TSS from a microbiome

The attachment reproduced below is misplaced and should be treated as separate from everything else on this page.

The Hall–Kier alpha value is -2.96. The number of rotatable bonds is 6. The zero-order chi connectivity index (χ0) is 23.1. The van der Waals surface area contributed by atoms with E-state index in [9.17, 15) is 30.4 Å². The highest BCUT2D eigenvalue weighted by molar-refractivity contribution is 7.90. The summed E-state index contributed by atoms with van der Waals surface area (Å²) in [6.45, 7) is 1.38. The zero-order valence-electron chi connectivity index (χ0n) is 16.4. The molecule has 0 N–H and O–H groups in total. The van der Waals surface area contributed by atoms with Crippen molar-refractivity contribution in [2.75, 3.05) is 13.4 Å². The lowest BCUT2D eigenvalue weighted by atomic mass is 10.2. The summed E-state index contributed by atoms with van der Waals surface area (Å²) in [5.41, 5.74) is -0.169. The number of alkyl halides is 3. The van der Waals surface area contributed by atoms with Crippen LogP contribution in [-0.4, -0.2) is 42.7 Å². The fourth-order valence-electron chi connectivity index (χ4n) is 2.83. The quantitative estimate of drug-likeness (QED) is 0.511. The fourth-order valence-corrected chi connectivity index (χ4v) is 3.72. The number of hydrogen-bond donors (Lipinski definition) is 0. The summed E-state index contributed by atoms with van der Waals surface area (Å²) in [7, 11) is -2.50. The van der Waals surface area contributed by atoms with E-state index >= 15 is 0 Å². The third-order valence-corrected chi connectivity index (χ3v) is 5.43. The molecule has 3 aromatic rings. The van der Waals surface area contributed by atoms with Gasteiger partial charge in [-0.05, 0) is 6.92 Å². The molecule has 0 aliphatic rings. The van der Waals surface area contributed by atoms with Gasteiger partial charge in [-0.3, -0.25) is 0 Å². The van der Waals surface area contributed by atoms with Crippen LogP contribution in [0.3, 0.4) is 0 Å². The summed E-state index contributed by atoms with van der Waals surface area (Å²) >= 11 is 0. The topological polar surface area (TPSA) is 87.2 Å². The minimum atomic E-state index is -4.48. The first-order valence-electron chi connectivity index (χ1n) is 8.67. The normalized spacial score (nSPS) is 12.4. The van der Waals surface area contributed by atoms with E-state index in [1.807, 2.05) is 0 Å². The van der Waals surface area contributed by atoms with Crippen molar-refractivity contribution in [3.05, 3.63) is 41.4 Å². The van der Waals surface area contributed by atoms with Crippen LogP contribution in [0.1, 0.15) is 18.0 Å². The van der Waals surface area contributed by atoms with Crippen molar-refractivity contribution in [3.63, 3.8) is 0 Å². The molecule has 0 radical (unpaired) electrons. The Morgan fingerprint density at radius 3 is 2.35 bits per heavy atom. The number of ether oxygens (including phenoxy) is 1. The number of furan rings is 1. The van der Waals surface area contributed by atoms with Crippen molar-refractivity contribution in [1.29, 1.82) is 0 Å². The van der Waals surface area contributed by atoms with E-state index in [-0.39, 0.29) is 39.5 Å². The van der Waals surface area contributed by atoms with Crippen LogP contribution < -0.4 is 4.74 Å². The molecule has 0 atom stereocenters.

To demonstrate the applicability of our methodology on a complex mixture of bacteria, we applied Cappable-seq to two C57 female mice cecum microbiomes (Methods). Reads were mapped to the bacterial genomes from NCBI and species with more than 300 identified clustered TSS were considered candidates and the species with the highest number of clustered TSS in each phylum were further analyzed. For all species, we found that the majority of the reads mapped in either intergenic regions or in protein coding genes in accordance with the biology of transcription start sites (Fig. 6d). Accordingly, reads mapping to rRNA and transfer RNA (tRNA) represent less than 10 % of mappable reads in Lactobacillus johnsonii, Akkermansia muciniphila and Lachnospiraceae bacterium. We hypothesize that the higher fraction of rRNA reads in Bifidobacterium pseudolongum (around 30 %) is due to the high level of rRNA sequence conservation leading to the spurious mapping of rRNA sequence originating from other species of Bifidobacterium. Taken together these data suggest that Cappable-seq depletes processed transcripts such as rRNA and tRNA from microbiomes total RNA with the same efficiency as observed in E. coli. Next we derived a set of highly confident TSS per species and identified sequence bias in regions flanking those TSS. In agreement with promoter organization/structure in bacteria, we found a strong sequence bias at 35 bases and 10 bases upstream of the TSS for all analyzed species (Fig. 6b) indicative of the –35 element and the TATAAT box respectively. Furthermore, the YR motif at position–1 + 1 can be identified in all cases, reinforcing the universality of the YR motif for TSS. Beyond the biological significance of these finding, these results shows that the specificity of Cappable-seq for TSS in a microbiome is similar to the specificity for TSS in E. coli. Interestingly, two of the four species analyzed (Akkermansia muciniphila and Bifidobacterium pseudolongum) show 10 % and 15 % of the TSS located at the start of the annotated protein coding genes signature of leaderless transcripts (Fig. 6c). For comparison, E. coli shows only 0.4 % leaderless TSS. This result is in agreement with a previous computational predictions  suggesting that leaderless transcripts are widespread in a variety of bacteria. Finally, we challenged the reproducibility of Cappable-seq in a microbiome by analysing the TSS positions and strength (RRS) in two biological replicates from two different mice and found a good reproducibility in both qualitative and quantitative (correlation coefficient = 0.81) measurements of TSS (Fig. 6a-e) [24, 25]. Summing up, the collective results obtained using Cappable-seq on the mouse gut microbiome demonstrates the utility and reproducibility of Cappable-seq for meta-transcriptome analysis.